European Ombudsman Emily O’Reilly wants to know more about European Commission President Ursula von der Leyen’s text messages with a pharmaceutical company chief. 

In April, the New York Times reported von der Leyen had exchanged calls and texts with Pfizer Chief Executive Albert Bourla. 

But when a request for access to the messages was submitted, the Commission said it had no record of them. Text messages, the Berlaymont argued, are generally “short-lived” and in principle excluded from its record-keeping. 

The Commission’s refusal to grant access to the texts sparked a complaint to the ombudsman, who has now taken up the issue. 

The move comes at a time of growing debate in some EU capitals about whether there is sufficient accountability surrounding the use of text messages by senior officials and politicians when carrying out official business. Von der Leyen herself was criticized in 2019 after revelations that a mobile phone considered key evidence in a contracting scandal at the German defense ministry, which she used to lead, was wiped clean.

In a letter to the Commission president, published on Friday, O’Reilly said it is “necessary” for her inquiry team to meet with officials and get an explanation of the Commission’s “policy on keeping records of text messages and how this policy is implemented in practice.” 

The ombudsman said her team will also seek an explanation from the Commission on “whether, and if so how and where, it searched for possible text messages falling under the complainant’s request.”

O’Reilly has already launched a broader initiative on texts, announcing in June that she is looking into how EU institutions and agencies record text and instant messages, with the aim of identifying good practices.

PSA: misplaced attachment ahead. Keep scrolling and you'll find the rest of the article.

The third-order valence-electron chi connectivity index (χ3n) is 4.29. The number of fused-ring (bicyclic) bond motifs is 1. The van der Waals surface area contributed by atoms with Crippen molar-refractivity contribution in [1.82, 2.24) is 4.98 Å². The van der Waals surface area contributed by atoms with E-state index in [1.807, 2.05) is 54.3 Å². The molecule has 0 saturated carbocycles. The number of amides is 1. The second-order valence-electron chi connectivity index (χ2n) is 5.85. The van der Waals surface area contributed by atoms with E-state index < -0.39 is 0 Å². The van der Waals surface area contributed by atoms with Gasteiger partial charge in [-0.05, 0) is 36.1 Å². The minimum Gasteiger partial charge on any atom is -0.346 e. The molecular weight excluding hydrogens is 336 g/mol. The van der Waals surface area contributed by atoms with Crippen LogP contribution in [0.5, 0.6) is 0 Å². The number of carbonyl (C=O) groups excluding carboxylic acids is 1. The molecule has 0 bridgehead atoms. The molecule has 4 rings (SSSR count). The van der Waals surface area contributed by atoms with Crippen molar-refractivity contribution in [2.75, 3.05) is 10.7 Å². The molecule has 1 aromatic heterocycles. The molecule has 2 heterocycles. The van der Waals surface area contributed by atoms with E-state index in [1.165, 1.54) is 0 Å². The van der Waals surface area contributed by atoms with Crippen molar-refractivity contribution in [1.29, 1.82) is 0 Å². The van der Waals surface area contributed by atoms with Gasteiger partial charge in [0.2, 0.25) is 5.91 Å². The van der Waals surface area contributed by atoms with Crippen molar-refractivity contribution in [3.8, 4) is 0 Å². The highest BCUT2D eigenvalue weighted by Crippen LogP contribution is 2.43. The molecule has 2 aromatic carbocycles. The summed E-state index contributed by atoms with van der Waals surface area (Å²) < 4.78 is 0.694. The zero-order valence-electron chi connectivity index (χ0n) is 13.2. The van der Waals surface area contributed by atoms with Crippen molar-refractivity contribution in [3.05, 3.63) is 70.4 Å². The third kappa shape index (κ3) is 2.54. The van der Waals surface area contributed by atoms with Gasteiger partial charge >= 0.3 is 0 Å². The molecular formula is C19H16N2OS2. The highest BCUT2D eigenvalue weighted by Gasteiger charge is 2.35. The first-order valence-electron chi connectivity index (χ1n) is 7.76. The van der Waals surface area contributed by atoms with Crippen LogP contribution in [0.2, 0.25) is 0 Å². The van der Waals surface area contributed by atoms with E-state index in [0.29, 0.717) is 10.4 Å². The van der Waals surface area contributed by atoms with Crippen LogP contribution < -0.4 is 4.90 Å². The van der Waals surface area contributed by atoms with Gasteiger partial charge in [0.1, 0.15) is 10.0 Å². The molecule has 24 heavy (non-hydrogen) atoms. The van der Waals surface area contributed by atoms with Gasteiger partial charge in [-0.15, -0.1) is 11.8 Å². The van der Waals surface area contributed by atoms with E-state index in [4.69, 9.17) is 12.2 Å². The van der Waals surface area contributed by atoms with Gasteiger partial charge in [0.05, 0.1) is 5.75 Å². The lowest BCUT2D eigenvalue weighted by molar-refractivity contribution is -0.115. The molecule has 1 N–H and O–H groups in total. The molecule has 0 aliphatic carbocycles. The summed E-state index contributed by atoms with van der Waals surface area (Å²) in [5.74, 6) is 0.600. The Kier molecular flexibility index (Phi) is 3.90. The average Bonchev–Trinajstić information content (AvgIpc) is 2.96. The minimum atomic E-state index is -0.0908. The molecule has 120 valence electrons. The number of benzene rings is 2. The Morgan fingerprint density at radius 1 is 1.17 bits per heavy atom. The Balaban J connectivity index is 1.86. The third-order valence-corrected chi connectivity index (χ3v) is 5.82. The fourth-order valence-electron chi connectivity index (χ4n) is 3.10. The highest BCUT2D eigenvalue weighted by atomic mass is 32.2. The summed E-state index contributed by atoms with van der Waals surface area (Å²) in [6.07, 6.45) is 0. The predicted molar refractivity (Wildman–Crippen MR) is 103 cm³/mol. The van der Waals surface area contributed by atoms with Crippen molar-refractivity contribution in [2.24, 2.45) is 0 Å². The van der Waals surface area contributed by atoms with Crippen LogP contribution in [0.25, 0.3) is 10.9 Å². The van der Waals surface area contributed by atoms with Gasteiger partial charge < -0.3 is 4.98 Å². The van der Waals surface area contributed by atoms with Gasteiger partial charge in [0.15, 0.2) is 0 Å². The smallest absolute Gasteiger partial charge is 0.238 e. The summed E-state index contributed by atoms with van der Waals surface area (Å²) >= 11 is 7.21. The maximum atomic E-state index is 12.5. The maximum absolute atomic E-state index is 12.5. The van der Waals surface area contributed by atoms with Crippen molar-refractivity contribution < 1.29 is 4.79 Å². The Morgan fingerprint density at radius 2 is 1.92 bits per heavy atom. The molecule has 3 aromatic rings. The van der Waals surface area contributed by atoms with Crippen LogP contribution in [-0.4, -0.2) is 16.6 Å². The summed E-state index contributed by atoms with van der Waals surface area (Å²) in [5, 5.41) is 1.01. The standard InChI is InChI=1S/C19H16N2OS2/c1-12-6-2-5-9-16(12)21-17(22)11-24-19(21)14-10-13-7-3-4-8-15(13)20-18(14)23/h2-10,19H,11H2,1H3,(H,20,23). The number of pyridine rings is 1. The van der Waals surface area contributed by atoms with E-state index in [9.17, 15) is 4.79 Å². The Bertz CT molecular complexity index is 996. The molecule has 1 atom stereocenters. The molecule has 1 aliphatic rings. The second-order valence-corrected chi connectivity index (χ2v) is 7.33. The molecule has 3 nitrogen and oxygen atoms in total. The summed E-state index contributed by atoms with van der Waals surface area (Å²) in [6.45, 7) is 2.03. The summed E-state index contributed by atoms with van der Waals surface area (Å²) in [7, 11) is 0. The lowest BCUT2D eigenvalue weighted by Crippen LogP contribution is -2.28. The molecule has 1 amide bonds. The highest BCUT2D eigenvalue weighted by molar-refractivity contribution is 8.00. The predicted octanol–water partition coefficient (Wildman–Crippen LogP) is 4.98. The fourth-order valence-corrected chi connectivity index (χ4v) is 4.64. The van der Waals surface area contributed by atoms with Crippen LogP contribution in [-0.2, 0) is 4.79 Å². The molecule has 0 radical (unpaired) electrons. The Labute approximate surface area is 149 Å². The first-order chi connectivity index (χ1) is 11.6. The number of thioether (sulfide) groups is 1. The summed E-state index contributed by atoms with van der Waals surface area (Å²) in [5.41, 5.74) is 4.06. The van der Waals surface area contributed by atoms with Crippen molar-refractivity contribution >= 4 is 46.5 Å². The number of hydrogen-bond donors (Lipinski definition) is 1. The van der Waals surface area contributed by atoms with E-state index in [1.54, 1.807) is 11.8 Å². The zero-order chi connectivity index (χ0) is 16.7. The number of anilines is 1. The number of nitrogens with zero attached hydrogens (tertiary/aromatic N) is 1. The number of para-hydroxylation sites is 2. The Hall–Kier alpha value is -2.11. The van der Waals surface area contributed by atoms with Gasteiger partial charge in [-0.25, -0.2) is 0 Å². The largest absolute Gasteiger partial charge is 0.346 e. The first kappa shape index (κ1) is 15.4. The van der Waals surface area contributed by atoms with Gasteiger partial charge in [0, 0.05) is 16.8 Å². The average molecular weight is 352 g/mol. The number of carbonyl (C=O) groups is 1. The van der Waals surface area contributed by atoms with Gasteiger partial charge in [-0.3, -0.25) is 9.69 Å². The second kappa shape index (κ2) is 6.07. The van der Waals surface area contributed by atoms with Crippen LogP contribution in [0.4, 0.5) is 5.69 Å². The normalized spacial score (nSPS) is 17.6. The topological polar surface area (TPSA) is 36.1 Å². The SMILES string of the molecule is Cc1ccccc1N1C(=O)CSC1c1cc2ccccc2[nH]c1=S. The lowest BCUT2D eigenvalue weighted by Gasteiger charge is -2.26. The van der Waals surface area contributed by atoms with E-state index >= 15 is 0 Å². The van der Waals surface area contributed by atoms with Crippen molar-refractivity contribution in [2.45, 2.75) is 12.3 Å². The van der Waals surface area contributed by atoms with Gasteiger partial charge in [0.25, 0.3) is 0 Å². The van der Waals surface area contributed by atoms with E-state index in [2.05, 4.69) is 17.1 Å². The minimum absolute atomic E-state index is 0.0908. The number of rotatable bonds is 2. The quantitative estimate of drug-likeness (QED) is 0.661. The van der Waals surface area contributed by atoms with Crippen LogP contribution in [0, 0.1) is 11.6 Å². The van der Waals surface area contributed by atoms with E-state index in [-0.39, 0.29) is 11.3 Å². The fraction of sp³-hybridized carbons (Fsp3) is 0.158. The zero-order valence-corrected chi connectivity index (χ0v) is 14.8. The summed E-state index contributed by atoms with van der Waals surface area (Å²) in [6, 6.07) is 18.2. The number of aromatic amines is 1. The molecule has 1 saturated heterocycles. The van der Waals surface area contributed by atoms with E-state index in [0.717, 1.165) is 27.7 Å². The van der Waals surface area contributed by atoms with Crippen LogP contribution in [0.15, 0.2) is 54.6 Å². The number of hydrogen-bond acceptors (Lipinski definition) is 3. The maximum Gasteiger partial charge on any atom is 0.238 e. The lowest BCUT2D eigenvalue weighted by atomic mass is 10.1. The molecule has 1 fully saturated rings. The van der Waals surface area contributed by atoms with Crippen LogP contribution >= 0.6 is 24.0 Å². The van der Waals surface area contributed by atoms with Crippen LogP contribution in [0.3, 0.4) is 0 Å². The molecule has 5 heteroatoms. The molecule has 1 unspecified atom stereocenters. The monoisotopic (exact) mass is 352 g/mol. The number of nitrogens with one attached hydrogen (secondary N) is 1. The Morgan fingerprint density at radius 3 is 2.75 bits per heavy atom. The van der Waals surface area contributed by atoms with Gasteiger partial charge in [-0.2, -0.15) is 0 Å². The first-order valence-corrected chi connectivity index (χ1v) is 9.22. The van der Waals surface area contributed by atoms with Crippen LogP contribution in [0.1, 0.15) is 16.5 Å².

“The EU administration, like any other public administration, is increasingly using means of modern electronic communication in its daily work,” the ombudsman said in a letter to European institutions and agencies over the summer. 

“The COVID-19 crisis, and the related teleworking arrangements, have further increased their use,” she noted, adding that “while it is neither feasible nor desirable for staff members to record all text and instant messages sent or received in their professional capacity, the EU administration is required by EU law to draw up and retain documentation pertaining to its activities, as far as possible and in a non-arbitrary and predictable manner.” 

“The decision to record a certain piece of information in the administration’s document management system should, according to EU law, not be dependent on the medium — be it a letter, an email, a text or instant message — but on its content,” she said.  

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